What Earth Tone Colors Are & How to Easily Mix Your Own Earth Tones

This article may contain affiliate links, please read my affiliate disclosure for more information.

rembrandtselfportrait

Introduction to Color Mixing [FREE] Guide >>

Get my Color Mixing Starter’s Guide, with helpful tips for mixing colors you can start putting into practice right away!

4K Shares

At face value, earth tone colors might not seem like the most exciting… However, this could not be farther from the truth! If you just look at some of the old master painters, you can see what is possible with earth tones colors.

An example of earth tone colors in use in a landscape painting
An example of earth tone colors in use in this landscape painting, View of Saint-Valéry-sur-Somme by Edgar Degas.

Earth tones come in a wide variety of colors and hues. And the great news is that you can easily mix your own earth tones for your paintings! All you need is a basic understanding of color theory and a few painting supplies.

But first off, a quick explanation of what earth tone colors are…

What are earth tone colors?

Earth tone colors in its narrowest definition means, colors that contain some brown. However, more broadly it can be defined as ‘natural colors’ (colors found in nature) such as olive green, terra cotta red, and wheat grass yellow.

layers of colors demonstrating what are earth tone colors

There are an infinite number of earth tone colours, but they all share some common characteristics. Earth tones are typically muted, natural-looking colors found in nature. They can be warm or cool, light or dark, but they always have a calming, grounding effect.

Do you need to mix your own earth tones?

No, you do not ‘need’ to mix your own earth tones as they can be readily purchased. In fact, they tend to be cheapest of all the colors.

an artist painting with earth tone colours on canvase
There are several earth tone color palette options for purchase, so you don’t have to mix your own. However, there may be times you want to – especially if you don’t use the color very often.

However, some of the earth tone colors are not necessary to always have on your palette (though I do suggest you keep at least one earth tone on your palette). In this article you will find mixing instructions for when you need additional earth tone colors. Or when you want to create a quick mixture that you can use to mix with other colors with it on your palette.

How to mix earth tone colors

artist mixing earth tones color palette
You can mix a whole range of different shades of colors using earth tones − but you can also mix your own earth tone colors instead of having to purchase every one of them.

For the purpose of this article we will be focusing specifically on how to mix earth tone colors that you will often find available for purchase. In particular, Yellow Ochre, Burnt Sienna, Burnt Umber and also Olive Green.

But you can mix a whole range of different shades of colors − such as earthy greens, browns, reds and more… utilizing the earth tone hues (as well as others) we are focused on creating below.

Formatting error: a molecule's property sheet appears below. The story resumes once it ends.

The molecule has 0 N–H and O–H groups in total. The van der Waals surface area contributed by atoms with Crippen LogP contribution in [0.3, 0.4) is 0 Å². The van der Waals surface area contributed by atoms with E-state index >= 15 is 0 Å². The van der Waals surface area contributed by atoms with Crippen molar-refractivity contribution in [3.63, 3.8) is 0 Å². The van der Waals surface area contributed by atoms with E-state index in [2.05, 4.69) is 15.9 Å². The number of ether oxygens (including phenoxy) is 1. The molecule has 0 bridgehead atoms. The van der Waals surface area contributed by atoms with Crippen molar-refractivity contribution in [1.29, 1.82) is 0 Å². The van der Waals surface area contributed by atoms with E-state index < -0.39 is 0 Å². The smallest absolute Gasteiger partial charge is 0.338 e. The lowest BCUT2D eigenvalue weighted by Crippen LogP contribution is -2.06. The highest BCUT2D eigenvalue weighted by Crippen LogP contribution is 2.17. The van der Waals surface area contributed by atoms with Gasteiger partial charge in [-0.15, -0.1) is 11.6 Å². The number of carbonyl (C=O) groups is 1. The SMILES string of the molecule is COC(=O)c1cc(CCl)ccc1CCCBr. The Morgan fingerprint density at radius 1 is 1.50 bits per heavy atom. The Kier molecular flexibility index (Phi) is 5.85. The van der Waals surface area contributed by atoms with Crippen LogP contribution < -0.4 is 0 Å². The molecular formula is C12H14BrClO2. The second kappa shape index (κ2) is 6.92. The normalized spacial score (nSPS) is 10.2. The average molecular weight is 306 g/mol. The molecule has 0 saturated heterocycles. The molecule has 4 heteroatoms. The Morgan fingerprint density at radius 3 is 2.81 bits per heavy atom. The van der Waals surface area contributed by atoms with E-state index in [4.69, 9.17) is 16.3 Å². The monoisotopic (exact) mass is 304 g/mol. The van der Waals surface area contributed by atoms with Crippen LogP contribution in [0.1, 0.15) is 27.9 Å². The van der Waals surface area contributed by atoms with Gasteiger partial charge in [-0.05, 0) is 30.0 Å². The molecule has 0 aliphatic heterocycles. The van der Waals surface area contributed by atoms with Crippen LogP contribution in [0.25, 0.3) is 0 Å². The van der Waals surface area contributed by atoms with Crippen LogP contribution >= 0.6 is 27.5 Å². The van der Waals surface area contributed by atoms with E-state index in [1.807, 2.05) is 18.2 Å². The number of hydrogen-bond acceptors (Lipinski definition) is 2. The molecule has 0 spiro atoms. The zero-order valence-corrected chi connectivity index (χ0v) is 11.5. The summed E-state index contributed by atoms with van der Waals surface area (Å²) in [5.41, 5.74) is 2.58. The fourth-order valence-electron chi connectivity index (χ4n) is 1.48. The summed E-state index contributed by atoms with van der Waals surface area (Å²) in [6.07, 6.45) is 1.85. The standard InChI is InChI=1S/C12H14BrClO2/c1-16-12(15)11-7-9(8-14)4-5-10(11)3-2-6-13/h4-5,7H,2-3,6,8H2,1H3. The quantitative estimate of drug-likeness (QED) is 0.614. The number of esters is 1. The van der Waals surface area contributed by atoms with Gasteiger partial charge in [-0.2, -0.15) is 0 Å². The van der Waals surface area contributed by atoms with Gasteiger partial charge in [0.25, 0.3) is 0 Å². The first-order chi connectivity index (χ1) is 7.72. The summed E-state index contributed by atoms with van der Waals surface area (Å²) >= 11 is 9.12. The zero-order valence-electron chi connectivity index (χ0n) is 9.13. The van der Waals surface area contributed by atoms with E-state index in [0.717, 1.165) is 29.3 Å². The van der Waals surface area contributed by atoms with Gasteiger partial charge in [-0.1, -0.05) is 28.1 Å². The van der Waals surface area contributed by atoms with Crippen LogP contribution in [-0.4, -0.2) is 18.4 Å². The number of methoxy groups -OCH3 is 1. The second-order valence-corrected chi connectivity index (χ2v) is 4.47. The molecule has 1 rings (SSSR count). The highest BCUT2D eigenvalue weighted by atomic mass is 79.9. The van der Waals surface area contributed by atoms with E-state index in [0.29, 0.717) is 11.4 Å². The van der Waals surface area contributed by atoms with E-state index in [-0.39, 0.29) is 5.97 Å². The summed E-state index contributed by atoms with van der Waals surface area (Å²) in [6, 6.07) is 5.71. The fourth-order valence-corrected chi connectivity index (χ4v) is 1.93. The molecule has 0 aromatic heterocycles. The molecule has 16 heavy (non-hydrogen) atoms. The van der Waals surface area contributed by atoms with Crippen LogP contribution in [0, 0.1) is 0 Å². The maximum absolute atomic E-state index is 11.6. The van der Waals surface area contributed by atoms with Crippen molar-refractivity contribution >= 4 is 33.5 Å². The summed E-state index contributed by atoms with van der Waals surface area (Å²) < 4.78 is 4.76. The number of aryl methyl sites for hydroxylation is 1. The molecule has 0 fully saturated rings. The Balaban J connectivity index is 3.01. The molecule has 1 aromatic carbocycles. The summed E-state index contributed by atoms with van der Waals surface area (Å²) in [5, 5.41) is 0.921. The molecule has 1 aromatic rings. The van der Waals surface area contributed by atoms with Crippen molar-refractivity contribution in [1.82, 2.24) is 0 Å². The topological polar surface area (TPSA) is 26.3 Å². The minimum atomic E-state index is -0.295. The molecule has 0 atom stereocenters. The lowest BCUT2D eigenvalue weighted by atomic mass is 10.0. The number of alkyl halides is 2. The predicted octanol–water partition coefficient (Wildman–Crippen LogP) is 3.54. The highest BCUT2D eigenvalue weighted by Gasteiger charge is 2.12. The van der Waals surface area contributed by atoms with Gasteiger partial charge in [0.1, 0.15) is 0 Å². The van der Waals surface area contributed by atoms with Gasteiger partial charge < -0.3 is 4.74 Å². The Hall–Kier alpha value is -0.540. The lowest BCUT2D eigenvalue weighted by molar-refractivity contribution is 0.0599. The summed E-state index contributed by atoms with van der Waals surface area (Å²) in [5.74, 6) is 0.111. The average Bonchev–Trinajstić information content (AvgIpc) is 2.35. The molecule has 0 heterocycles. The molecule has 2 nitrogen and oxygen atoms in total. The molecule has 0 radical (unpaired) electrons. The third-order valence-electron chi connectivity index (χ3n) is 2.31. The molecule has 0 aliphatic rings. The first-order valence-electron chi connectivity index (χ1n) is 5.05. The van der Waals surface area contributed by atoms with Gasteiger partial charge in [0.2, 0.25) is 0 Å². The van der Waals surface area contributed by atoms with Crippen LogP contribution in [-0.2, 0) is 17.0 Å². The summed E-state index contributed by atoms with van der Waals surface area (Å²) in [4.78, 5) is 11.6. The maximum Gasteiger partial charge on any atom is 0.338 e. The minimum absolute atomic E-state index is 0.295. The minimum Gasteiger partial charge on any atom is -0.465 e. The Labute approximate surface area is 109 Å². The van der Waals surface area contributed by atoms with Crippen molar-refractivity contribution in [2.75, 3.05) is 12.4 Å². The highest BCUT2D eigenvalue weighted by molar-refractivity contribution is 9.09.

Let’s dive into exactly how to mix these earth tone colours!

Mixing Yellow Ochre

yellow ochre on a glass palette
Yellow Ochre is incredibly useful in various color mixtures but as we know purple and yellow make can make brown – yellow ochre (already being and earth tone color) can make even earthier brown colors.

Yellow ochre is an ancient color and one of the most reliable pigments. Many artists have it permanently on their palette. However, it is not absolutely necessary to have – I know many artists who paint without it.

Steps to mix your own yellow ochre color:

  • Start with a base yellow – you can use cadmium yellow or any other
  • Mix in purple (the complementary color to yellow)
  • If your yellow starts to look a little green then add some red
  • If your mixed yellow ochre is looking too orange then add blue
  • Make any necessary adjustments

If you haven’t already – Grab my FREE Color Mixing Guide for help with Mixing Colors!

How to mix Burnt Sienna

Burnt Sienna can be a particularly useful color, but not one that is needed all the time. So, to avoid having to keep it on your palette all the time – you can just mix it yourself.

burnt sienna earth tone on a glass palette
Burnt Sienna is part of the red family of colors and is wonderful to create earth tone red color mixtures with.

Steps to mix your own burnt sienna color:

  • Mix Ultramarine Blue with orange.
  • You can also mix all primary colors together – blue + yellow + red, but maintaining a dominance towards the warmer colors of red and yellow.
  • Mix together orange and black – this is my least favorite method as I believe it results in a less rich color. However, you can still try it out.

Mixing Burnt Umber

burnt umber earth tone on a glass palette
Burnt Umber is a great color to mix with a gray to create more muted, dark gray colors.

Burnt Umber can also be very useful (is somewhat darker than Burnt Sienna). Both are warm browns and muted darkened orange colors.

Steps to mix your own burnt umber color:

  • If you wish to darken your burnt sienna color and create a burnt umber then add some black or more Ultramarine Blue.

You can find more information and instructions for how to mix different browns, here.

Mixing your own Olive Green

In order to create an olive earth tone green you can simply mix yourself a muted green.

Steps to mix your own olive green color:

  • Mix together yellow + blue to create a green for yourself
  • Mix in a small amount of red (cadmium red or another form of red will do) to your green in order to mute the green color. Red is the complementary color of green – so this is why it is perfect for muting your green.